Vulgar Fraction pays homage to NUFF for Carnival 2023

Vulgar Fraction pays homage to NUFF for Carnival 2023

Vulgar Fraction, the Mas Band created and directed by designer Robert Young of The Cloth, will represent the “National Union of Freedom Fighters (NUFF)” for Mardi Gras 2023.

The presentation takes its name from the guerrilla group T&T, which organized an armed revolutionary campaign in the 1970s until it was violently crushed by police. The presentation attempts to provoke action against T&T’s apathy and helplessness in the face of the country’s environmental crisis.

Young will launch the 2023 band today, February 2nd at 6pm at Propaganda Space, Erthig Road, Belmont, site of The Cloth workshop.

It kicks off with a panel discussion on NUFF and T&T’s historic response to our current environmental crisis.

NUFF founder Malcolm “Jai” Kernahan, indigenous Trinidadian writer and filmmaker Tracy Assing and environmental advocate Rueanna Haynes will be members of the panel, moderated by Ardene Sirjoo.

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The band’s costumes are based on CEPEP workers’ overalls, with twigs taking the place of the workers’ emblematic weed killers.

“Just as the working class and the poor were the ones who took up arms against the government in 70, so it is the workers, people who grew up in poverty, who will respond to the next crisis – the environmental crisis,” he told Jung.

He drew a direct line between environmental degradation and colonialism, one of the reasons the Vulgar Fraction Freedom Farmers will wear green, black and red overalls, the colors of anti-colonial pan-African liberation.

The symbolic weed killers in the hands of the Mas players will be wands or recovery weapons, “of bush and medicinal herbs”.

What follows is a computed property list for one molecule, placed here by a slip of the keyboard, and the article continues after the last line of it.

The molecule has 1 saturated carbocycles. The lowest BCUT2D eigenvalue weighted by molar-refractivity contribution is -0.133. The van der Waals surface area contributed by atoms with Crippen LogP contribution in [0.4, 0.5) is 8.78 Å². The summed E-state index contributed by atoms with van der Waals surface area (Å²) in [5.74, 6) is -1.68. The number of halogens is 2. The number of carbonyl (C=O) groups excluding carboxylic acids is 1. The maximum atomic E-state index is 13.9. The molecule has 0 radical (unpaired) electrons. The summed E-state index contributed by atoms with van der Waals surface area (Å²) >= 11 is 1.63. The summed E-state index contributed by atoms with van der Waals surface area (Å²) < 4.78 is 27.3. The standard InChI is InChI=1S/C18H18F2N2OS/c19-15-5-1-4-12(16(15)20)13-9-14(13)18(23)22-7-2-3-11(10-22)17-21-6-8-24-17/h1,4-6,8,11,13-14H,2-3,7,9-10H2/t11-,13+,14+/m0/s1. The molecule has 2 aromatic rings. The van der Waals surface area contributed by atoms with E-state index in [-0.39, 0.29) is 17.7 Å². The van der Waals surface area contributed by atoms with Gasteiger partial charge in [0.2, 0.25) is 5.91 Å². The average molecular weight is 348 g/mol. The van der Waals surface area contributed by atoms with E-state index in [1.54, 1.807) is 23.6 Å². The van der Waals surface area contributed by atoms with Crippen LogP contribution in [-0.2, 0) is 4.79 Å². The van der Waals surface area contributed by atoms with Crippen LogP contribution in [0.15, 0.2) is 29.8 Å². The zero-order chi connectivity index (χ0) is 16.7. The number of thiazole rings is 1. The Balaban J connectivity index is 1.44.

Their masks will sport screens imprinted with the faces of murdered 17-year-old NUFF member Beverly Jones and Guy Harewood, a member of the leadership. Both were shot by the police in 1973, 50 years ago.

Police killed 18 NUFF members who had attacked police stations, banks and other targets in 1972-1973. Hunted by the Williams government, NUFF members fled into the bush.

Malcolm Kernahan’s upcoming Sene Press memoir, Is Anybody There? remembers his experiences at the time.

Young said that colonialism promotes “exploitation without a conscience” and the destruction and exploitation of anything seen as part of the natural world.

“Nature” includes women, people of color, plants, animals, and the earth itself—and colonialism and capitalism were therefore given permission to ruthlessly exploit and plunder these elements.

Whites, the de facto racial identity associated with such exploitation, are equated with progress and civilization, he said.

NUFF and the February 1970 revolution from which NUFF evolved represented an “attempt by black people to say, ‘We want to be seen and treated as human beings.'”

The government’s ongoing series of unemployment assistance programs such as DEWD, LID, URP, and CEPEP (formally the Community-Based Environmental Protection and Enhancement Program) were intended to pacify the poor and prevent people from taking up arms and going into the bush, as NUFF does did. said Young. NUFF “expected society to join them,” he said, but instead they were isolated and killed.

Young compared her condition to the situation of today’s environmental activists, left hanging by an apathetic public so overwhelmed by massive environmental destruction that they are doing nothing instead of taking action.

“We’re not even angry. We bury our grief. It’s too much to think about,” Young said. Psychologist Waveney Richards will join the panel to discuss this apathy.

Egbe Omo Oni Isese’s drummers will lead a procession after the panel discussion.

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